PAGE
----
July 18, 2018, by Kate
Supervisor training with the Doctorate in Forensic Psychology – DForenPsy
I’m fairly certain that anyone who has worked in forensic services or in mental healthcare will testify that it can be a challenging and yet hugely rewarding field. Working as a junior (or even senior!) clinician in such an area can be a steep learning curve and can take its toll on even the most experienced of us. As such, clinical supervision has an important (many would say critical) role to play in ensuring a clinician’s practice remains up to date and robust, and that we have a support structure to protect against stress and burnout.
The University of Nottingham’s Professional Doctorate in Forensic Psychology (DForenPsy) requires trainees to complete a number of clinical placements in a variety of settings in order to develop a breadth and depth of experience and knowledge in the field. The challenge for trainees, and the university, is to ensure that they receive good quality supervision during their placements. However, we also have a responsibility to ensure that any clinicians acting as placement supervisors are also provided with support to perform their role effectively.
Aiming to support existing and prospective supervisors, we held the now annual Supervisor Training day on 10th July 2018. Chaired by Dr Simon Duff, the day provided a number of sessions from core members of the department including Dr Shihning Chou, Dr Kate Green, Dr Vince Egan and Lydia Bullock. I was also asked to join the team in order to provide my dual perspective as someone with an honorary role at the University, but who has also (with my clinical hat) hosted and supervised a number of placement students in various services.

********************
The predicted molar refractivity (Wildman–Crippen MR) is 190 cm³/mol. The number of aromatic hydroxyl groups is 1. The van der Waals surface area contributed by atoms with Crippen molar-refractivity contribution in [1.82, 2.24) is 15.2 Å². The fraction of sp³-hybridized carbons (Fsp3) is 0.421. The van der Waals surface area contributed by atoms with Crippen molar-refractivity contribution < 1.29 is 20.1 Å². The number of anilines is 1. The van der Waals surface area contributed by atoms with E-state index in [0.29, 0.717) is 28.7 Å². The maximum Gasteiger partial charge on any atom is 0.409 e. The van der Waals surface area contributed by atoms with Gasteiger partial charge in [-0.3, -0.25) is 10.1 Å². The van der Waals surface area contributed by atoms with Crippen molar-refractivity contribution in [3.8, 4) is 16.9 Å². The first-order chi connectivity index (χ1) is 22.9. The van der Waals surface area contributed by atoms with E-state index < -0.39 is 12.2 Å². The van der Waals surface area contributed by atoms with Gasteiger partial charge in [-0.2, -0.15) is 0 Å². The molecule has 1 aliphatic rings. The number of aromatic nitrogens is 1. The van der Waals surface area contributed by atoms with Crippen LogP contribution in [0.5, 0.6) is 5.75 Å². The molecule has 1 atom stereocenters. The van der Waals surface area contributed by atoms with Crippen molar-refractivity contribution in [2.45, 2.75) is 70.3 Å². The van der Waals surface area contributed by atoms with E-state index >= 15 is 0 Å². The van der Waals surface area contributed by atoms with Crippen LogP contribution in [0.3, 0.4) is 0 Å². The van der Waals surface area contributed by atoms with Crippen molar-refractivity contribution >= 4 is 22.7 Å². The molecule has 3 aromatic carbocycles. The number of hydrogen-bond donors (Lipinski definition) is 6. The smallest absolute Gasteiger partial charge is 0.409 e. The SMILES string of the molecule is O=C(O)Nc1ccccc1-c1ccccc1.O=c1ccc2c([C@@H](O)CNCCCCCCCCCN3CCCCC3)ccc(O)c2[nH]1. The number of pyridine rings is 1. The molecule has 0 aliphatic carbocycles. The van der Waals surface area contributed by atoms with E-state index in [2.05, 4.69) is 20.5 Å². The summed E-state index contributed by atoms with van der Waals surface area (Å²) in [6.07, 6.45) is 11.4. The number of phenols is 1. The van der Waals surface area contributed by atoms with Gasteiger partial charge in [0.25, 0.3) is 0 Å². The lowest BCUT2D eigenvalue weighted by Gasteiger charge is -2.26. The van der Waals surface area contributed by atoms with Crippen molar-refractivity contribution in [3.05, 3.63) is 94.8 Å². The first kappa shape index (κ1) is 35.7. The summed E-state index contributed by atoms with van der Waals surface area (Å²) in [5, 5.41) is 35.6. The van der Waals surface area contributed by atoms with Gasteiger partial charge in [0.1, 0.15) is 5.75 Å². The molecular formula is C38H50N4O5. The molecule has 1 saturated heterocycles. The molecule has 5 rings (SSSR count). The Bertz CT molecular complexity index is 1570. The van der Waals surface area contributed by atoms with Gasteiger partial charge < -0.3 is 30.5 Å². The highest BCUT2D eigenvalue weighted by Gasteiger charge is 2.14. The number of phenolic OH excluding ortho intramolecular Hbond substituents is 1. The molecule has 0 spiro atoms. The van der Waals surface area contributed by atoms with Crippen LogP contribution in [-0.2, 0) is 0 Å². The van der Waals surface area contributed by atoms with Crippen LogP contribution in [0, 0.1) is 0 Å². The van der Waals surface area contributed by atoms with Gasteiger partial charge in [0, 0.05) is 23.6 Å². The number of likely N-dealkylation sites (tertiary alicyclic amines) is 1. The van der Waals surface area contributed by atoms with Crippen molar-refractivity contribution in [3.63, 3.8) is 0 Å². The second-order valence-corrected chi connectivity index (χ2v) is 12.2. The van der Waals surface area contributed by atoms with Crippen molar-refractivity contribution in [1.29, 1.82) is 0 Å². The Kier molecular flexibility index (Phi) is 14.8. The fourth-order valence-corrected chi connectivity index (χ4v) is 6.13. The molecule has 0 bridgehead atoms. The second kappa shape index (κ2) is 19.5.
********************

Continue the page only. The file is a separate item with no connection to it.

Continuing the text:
It was exciting to see such a cross section of attendees on the day, mixing Forensic and Clinical Psychologists from the NHS and independent sector, as well as clinicians from psychotherapy and nursing backgrounds. The day comprised a detailed look at the DForenPsy course structure and overview of trainee needs, as regards clinical placements, as well as break out sessions to outline the expectations and realities of taking the role of the ‘coordinating’ and ‘designated’ supervisor. There were also sessions from past trainees (Lydia Bullock and Dr Kate Green) to reflect on their experience of receiving supervision while juggling the competing demands of the training route, and also from myself to provide a clinician’s view of supervising doctoral students.
The training day left me reflecting on my own experiences of clinical supervision, which have (thankfully) been almost exclusively positive; for most of my career, I have been blessed with immensely talented and knowledgeable supervisors, without whom I would not have had the formative experiences that have led me to where I am today. Given the nature of the DForenPsy – specifically the development of the next generation of Forensic Psychologists – we feel that have a massive responsibility to ensure our trainees receive this same level of nurturance and support, and doing so will continue to be one of the greatest of privileges.
This post was authored by Paul Mooney, Lead Consultant Forensic Psychologist at Elysium Healthcare, Chartered Scientist & Assistant Professor